Philemon is one of the shortest books in the Bible, and often overlooked (at least by me). It is easy to miss the significance of this letter, but there is a lot going on in these 25 verses! One commentary I read suggested that this little letter is a “brilliant affirmation of Christian ethics” and “altered humanity’s attitude toward the institution of slavery” more than any other document. Wow, and all that in 25 verses!
The context of this letter is Paul writing to a beloved co-worker Philemon on behalf of a runaway slave Onesimus. Philemon was an early convert of Paul and likely a man of means as a church in Colossae met in his home and he owned slaves. Onesimus was his slave who ran away and perhaps even stole money from Philemon. Through God’s providence, Onesimus meets Paul in Rome and becomes a Christian. Paul is sending Onesimus back to Philemon to set things right, and makes a bold request for his freedom.
A couple takeaways from this letter for me:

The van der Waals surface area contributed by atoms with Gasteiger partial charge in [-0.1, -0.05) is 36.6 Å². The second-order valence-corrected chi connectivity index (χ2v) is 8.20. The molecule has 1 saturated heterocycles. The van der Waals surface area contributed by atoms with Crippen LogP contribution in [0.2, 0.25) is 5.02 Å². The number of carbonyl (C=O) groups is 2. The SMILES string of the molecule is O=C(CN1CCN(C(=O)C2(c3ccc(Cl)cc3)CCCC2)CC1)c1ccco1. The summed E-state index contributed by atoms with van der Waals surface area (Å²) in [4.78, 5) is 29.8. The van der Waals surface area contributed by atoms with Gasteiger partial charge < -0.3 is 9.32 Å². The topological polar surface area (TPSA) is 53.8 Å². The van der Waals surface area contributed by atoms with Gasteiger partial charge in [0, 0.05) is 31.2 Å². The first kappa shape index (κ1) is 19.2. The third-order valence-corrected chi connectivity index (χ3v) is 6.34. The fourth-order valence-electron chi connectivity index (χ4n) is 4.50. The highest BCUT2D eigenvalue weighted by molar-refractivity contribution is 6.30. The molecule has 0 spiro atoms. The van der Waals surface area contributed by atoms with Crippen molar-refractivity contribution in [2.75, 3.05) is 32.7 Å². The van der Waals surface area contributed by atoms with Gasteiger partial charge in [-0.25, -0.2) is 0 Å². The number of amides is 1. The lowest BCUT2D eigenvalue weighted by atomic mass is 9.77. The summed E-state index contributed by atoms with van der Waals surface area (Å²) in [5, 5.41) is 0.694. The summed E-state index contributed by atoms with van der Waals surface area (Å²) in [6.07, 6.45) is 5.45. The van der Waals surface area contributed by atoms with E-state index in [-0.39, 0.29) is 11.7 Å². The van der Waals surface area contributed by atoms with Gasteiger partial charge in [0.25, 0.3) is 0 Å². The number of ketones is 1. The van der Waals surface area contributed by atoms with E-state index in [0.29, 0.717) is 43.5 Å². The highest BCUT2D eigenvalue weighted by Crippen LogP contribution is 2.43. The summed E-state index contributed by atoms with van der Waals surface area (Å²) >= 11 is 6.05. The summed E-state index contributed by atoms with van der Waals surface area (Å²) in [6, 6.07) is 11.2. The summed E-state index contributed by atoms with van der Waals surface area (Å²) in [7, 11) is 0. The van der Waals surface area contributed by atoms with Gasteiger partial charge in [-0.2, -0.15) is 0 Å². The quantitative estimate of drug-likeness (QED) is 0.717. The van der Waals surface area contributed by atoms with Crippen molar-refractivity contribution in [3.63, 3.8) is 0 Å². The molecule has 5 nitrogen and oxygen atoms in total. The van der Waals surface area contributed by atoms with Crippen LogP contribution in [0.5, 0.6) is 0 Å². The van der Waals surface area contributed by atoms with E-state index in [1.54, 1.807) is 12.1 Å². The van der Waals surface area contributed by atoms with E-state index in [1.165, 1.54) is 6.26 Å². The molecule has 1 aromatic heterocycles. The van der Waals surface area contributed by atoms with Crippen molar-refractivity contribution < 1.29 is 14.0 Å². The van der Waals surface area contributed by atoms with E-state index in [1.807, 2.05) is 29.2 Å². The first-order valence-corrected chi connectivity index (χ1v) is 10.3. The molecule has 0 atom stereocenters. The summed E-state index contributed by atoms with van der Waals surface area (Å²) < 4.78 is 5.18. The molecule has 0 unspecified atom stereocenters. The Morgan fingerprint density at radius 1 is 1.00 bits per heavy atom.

1. Paul models leadership rooted in love and friendship instead of power and authority. Although he could have demanded Philemon do the right thing, he preferred to simply ask because of their love. In pursuing the right thing, Paul makes sure he doesn’t hurt Philemon in the process. He is bold in his request for sure, but Paul demonstrates that how we do things as Christians is very important.
2. Onesimus models courage and obedience. Perhaps through Paul’s guidance, he knew he had to set things right with Philemon. However, as a slave, he could have been treated very harshly upon his return. Despite the unknown consequences in front of him, Onesimus sets out to return to Philemon to make things right. That is what Christians do.
In 2 Corinthians 5, Paul tells us that we are ambassadors for Christ, given a wonderful ministry of reconciliation. I feel like Philemon is a window into what this ministry of reconciliation looks like in real life. In this letter, Paul is faithfully practicing what he preaches. Onesimus has been reconciled to God through Christ, and now he is being reconciled with his former owner Philemon. And all of this is being done in and through love.
Although we don’t know how Philemon responded, I feel confident that he responded by doing the right thing. The name Philemon means “affectionate” or “kiss” in Greek. He loved the people of God and was likely a generous man. Someday we will find out how he actually responded, and I look forward with anticipation to hearing how Philemon completed the ministry of reconciliation by forgiving Onesimus and welcoming him back as a brother in Christ.